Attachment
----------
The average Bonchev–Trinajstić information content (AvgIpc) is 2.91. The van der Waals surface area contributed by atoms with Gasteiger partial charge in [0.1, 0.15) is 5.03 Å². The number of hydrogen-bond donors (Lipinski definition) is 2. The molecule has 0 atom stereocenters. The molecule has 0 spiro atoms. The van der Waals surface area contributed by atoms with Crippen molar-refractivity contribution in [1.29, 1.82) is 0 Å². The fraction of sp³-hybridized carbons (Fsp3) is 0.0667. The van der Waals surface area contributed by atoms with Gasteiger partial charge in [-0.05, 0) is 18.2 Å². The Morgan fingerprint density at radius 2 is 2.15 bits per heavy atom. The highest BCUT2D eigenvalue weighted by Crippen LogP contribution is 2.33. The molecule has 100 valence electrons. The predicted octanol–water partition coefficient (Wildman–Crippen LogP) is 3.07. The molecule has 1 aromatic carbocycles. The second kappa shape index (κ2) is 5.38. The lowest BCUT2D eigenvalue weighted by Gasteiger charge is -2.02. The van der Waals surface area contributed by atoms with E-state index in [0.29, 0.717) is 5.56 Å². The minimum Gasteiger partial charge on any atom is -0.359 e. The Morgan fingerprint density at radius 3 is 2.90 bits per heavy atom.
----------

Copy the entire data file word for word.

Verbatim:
The average Bonchev–Trinajstić information content (AvgIpc) is 2.91. The van der Waals surface area contributed by atoms with Gasteiger partial charge in [0.1, 0.15) is 5.03 Å². The number of hydrogen-bond donors (Lipinski definition) is 2. The molecule has 0 atom stereocenters. The molecule has 0 spiro atoms. The van der Waals surface area contributed by atoms with Crippen molar-refractivity contribution in [1.29, 1.82) is 0 Å². The fraction of sp³-hybridized carbons (Fsp3) is 0.0667. The van der Waals surface area contributed by atoms with Gasteiger partial charge in [-0.05, 0) is 18.2 Å². The Morgan fingerprint density at radius 2 is 2.15 bits per heavy atom. The highest BCUT2D eigenvalue weighted by Crippen LogP contribution is 2.33. The molecule has 100 valence electrons. The predicted octanol–water partition coefficient (Wildman–Crippen LogP) is 3.07. The molecule has 1 aromatic carbocycles. The second kappa shape index (κ2) is 5.38. The lowest BCUT2D eigenvalue weighted by Gasteiger charge is -2.02. The van der Waals surface area contributed by atoms with E-state index in [0.29, 0.717) is 5.56 Å². The minimum Gasteiger partial charge on any atom is -0.359 e. The Morgan fingerprint density at radius 3 is 2.90 bits per heavy atom.